New Orleans House Project

Sunday, June 10, 2012

Hand Cranking Through the Strings

Since today's weather was not conducive to outdoor activities (it was raining to hard to even jump in the car and go antiquing!), I decided to pull out one of my long-term quilt projects.  I keep this project at the camp and work on it when there's inclement weather or I need a project to keep my hands busy while watching a movie or sporting event.

Here is my secret for sewing while watching TV - a nice, quiet, hand-cranked sewing machine!  This model happens to be a Singer Model 99.  It uses "modern" round bobbins, takes regular thread (I'm using Masterpiece 100% cotton thread here, but cotton-covered poly thread works fine, too), and sews a beautiful straight stitch.  I have the machine set on the coffee table in the great room at our camp.  It's not a great ergonomic set-up, but it works well when I want to sew and still watch TV with my DH.

The hand crank mechanism attaches to the sewing machine flywheel.  It has a short finger that fits between the spokes of the wheel and drives the wheel as the crank is turned.  You can see the finger at about 3 o'clock in this picture.  It's not a machine for pedal-to-the-metal speed sewing, but it is good for all-round accurate piecing.  And for string piecing!

My rainy day project is based on Bonnie Hunter's Spiderweb quilt.  I have accumulated a huge stash of purple and gold scraps (OK, I have scraps and yardage!) thanks to a couple of Louisiana State University scrap quilts I made.  My goal is to put a dent in the scraps by making spiderweb string blocks.  As you can see, I'm using Bonnie's technique of piecing on old phone book pages.  You'll also notice I traded out the standard Singer sewing foot for a quarter inch piecing foot.  Quarter inch seams are not entirely necessary for string quilts, but I wanted to show that it's possible to find quarter inch feet that will fit these vintage machines.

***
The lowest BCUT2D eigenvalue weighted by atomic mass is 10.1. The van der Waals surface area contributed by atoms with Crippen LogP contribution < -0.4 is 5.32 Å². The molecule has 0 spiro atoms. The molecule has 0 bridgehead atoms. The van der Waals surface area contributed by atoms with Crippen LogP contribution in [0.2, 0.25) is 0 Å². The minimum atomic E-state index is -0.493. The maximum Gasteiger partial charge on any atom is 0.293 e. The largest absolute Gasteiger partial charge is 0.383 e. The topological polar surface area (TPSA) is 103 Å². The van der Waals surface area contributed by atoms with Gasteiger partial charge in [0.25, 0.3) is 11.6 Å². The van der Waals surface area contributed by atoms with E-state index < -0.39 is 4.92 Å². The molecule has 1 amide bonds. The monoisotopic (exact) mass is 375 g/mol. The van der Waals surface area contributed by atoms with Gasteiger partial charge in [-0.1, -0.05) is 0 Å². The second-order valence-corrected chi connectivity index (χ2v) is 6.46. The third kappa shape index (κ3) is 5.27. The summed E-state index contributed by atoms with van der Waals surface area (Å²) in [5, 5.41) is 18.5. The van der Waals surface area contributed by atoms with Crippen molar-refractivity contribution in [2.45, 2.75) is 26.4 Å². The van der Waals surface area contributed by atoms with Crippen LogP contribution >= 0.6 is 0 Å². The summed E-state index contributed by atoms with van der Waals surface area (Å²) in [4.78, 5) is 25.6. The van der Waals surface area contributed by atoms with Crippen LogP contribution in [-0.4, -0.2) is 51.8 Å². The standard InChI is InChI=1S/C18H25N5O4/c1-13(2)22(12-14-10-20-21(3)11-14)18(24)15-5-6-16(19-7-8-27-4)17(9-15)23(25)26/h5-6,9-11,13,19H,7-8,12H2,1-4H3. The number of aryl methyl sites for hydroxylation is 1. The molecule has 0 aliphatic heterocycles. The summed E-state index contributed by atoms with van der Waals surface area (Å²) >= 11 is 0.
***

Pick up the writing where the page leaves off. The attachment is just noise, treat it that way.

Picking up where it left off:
Since the iron is in the other room and I'm lazy, I just finger-press the strings as I go.  

String block with all the floppy pieces, read for pressing.

Over to the cutting board for trimming.

One of four finished units for the Spiderweb block.

I managed to crank out 8 blocks during the LSU-Stony Brook baseball game.

And here's a batch of 16 blocks to show a complete spiderweb.


  1. This is so lovely! Your fabrics are wonderful and that sewing machine is really amazing...hand cranking...I didn't know this existed...good for you!

  2. The blocks look terrific, and your vintage sewing machine is a beauty! It's nice that there's a 1/4-inch foot available for it. I have one hand-crank machine but haven't given it a try. Maybe now I should! Thanks for the inspiration today.

  3. Love your string blocks, and love your Singer 99 HC. I've made a spiderweb quilt, and I also own a Singer Spartan HC (along with a few other hand cranks). Great colors.

  4. I have several hand cranks, but my 99 'born' handcrank is my favorite. (Some of the others I converted from electric) It is so smooth I just love to crank it. It looks just like yours. Happy sewing!